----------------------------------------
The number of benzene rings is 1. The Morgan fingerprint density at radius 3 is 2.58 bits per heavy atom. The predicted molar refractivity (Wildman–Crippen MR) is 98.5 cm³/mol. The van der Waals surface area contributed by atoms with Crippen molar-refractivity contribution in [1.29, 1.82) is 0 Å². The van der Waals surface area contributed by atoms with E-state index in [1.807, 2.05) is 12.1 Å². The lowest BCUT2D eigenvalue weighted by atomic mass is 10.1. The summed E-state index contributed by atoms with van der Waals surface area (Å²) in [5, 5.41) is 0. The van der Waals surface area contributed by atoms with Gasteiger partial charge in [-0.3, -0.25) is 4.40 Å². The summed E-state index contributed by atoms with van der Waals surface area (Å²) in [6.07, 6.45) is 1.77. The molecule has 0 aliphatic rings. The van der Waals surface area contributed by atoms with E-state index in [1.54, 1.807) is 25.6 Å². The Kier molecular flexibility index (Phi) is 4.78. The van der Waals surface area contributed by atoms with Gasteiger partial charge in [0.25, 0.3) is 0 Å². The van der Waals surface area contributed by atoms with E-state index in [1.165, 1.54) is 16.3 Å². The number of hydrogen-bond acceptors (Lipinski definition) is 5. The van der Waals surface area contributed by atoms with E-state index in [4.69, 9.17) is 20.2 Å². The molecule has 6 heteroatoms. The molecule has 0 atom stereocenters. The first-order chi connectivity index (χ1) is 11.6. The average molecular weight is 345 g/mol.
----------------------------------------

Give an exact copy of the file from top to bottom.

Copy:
The number of benzene rings is 1. The Morgan fingerprint density at radius 3 is 2.58 bits per heavy atom. The predicted molar refractivity (Wildman–Crippen MR) is 98.5 cm³/mol. The van der Waals surface area contributed by atoms with Crippen molar-refractivity contribution in [1.29, 1.82) is 0 Å². The van der Waals surface area contributed by atoms with E-state index in [1.807, 2.05) is 12.1 Å². The lowest BCUT2D eigenvalue weighted by atomic mass is 10.1. The summed E-state index contributed by atoms with van der Waals surface area (Å²) in [5, 5.41) is 0. The van der Waals surface area contributed by atoms with Gasteiger partial charge in [-0.3, -0.25) is 4.40 Å². The summed E-state index contributed by atoms with van der Waals surface area (Å²) in [6.07, 6.45) is 1.77. The molecule has 0 aliphatic rings. The van der Waals surface area contributed by atoms with E-state index in [1.54, 1.807) is 25.6 Å². The Kier molecular flexibility index (Phi) is 4.78. The van der Waals surface area contributed by atoms with Gasteiger partial charge in [0.25, 0.3) is 0 Å². The van der Waals surface area contributed by atoms with E-state index in [1.165, 1.54) is 16.3 Å². The number of hydrogen-bond acceptors (Lipinski definition) is 5. The van der Waals surface area contributed by atoms with E-state index in [4.69, 9.17) is 20.2 Å². The molecule has 6 heteroatoms. The molecule has 0 atom stereocenters. The first-order chi connectivity index (χ1) is 11.6. The average molecular weight is 345 g/mol.